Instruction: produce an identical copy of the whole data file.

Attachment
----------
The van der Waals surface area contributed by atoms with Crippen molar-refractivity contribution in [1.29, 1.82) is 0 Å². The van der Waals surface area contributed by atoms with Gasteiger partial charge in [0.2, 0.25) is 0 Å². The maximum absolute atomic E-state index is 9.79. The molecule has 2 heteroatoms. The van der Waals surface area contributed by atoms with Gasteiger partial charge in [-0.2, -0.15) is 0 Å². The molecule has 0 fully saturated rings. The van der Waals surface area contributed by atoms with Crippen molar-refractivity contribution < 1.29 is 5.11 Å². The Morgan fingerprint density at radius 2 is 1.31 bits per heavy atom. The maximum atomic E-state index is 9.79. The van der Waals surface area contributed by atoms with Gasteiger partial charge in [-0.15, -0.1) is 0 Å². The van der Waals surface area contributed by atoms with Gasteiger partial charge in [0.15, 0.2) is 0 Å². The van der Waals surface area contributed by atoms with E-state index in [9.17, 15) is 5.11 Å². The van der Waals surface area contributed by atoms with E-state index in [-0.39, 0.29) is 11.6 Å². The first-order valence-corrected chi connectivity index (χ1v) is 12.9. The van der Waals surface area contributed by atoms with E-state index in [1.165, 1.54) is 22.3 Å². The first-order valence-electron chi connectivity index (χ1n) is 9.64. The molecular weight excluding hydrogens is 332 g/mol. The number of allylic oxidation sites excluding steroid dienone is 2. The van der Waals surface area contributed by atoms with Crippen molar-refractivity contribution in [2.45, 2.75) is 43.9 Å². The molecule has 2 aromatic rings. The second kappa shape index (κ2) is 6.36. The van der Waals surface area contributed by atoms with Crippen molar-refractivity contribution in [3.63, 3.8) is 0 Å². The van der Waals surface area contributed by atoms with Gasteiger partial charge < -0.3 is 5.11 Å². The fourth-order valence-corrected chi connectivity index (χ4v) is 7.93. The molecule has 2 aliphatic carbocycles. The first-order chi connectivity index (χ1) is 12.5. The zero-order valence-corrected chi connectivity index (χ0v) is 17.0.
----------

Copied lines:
The van der Waals surface area contributed by atoms with Crippen molar-refractivity contribution in [1.29, 1.82) is 0 Å². The van der Waals surface area contributed by atoms with Gasteiger partial charge in [0.2, 0.25) is 0 Å². The maximum absolute atomic E-state index is 9.79. The molecule has 2 heteroatoms. The van der Waals surface area contributed by atoms with Gasteiger partial charge in [-0.2, -0.15) is 0 Å². The molecule has 0 fully saturated rings. The van der Waals surface area contributed by atoms with Crippen molar-refractivity contribution < 1.29 is 5.11 Å². The Morgan fingerprint density at radius 2 is 1.31 bits per heavy atom. The maximum atomic E-state index is 9.79. The van der Waals surface area contributed by atoms with Gasteiger partial charge in [-0.15, -0.1) is 0 Å². The van der Waals surface area contributed by atoms with Gasteiger partial charge in [0.15, 0.2) is 0 Å². The van der Waals surface area contributed by atoms with E-state index in [9.17, 15) is 5.11 Å². The van der Waals surface area contributed by atoms with E-state index in [-0.39, 0.29) is 11.6 Å². The first-order valence-corrected chi connectivity index (χ1v) is 12.9. The van der Waals surface area contributed by atoms with E-state index in [1.165, 1.54) is 22.3 Å². The first-order valence-electron chi connectivity index (χ1n) is 9.64. The molecular weight excluding hydrogens is 332 g/mol. The number of allylic oxidation sites excluding steroid dienone is 2. The van der Waals surface area contributed by atoms with Crippen molar-refractivity contribution in [2.45, 2.75) is 43.9 Å². The molecule has 2 aromatic rings. The second kappa shape index (κ2) is 6.36. The van der Waals surface area contributed by atoms with Crippen molar-refractivity contribution in [3.63, 3.8) is 0 Å². The van der Waals surface area contributed by atoms with Gasteiger partial charge < -0.3 is 5.11 Å². The fourth-order valence-corrected chi connectivity index (χ4v) is 7.93. The molecule has 2 aliphatic carbocycles. The first-order chi connectivity index (χ1) is 12.5. The zero-order valence-corrected chi connectivity index (χ0v) is 17.0.